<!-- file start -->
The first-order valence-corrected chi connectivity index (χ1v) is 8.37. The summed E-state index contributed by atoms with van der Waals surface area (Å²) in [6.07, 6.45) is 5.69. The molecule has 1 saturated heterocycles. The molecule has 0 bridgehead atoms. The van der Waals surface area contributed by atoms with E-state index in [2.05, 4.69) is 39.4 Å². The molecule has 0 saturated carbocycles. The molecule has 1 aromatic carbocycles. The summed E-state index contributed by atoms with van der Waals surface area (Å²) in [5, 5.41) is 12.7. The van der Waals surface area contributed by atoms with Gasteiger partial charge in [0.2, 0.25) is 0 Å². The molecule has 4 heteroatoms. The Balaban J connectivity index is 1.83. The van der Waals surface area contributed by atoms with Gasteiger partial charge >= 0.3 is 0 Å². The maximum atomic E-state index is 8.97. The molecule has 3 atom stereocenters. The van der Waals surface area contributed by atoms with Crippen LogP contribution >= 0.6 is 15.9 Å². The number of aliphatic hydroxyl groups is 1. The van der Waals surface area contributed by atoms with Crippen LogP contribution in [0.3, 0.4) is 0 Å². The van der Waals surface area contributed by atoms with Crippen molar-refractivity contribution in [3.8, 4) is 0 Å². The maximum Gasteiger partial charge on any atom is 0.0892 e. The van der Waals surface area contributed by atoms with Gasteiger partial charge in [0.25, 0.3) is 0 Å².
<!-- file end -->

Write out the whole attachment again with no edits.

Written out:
The first-order valence-corrected chi connectivity index (χ1v) is 8.37. The summed E-state index contributed by atoms with van der Waals surface area (Å²) in [6.07, 6.45) is 5.69. The molecule has 1 saturated heterocycles. The molecule has 0 bridgehead atoms. The van der Waals surface area contributed by atoms with E-state index in [2.05, 4.69) is 39.4 Å². The molecule has 0 saturated carbocycles. The molecule has 1 aromatic carbocycles. The summed E-state index contributed by atoms with van der Waals surface area (Å²) in [5, 5.41) is 12.7. The van der Waals surface area contributed by atoms with Gasteiger partial charge in [0.2, 0.25) is 0 Å². The molecule has 4 heteroatoms. The Balaban J connectivity index is 1.83. The van der Waals surface area contributed by atoms with Gasteiger partial charge >= 0.3 is 0 Å². The maximum atomic E-state index is 8.97. The molecule has 3 atom stereocenters. The van der Waals surface area contributed by atoms with Crippen LogP contribution >= 0.6 is 15.9 Å². The number of aliphatic hydroxyl groups is 1. The van der Waals surface area contributed by atoms with Crippen LogP contribution in [0.3, 0.4) is 0 Å². The van der Waals surface area contributed by atoms with Crippen molar-refractivity contribution in [3.8, 4) is 0 Å². The maximum Gasteiger partial charge on any atom is 0.0892 e. The van der Waals surface area contributed by atoms with Gasteiger partial charge in [0.25, 0.3) is 0 Å².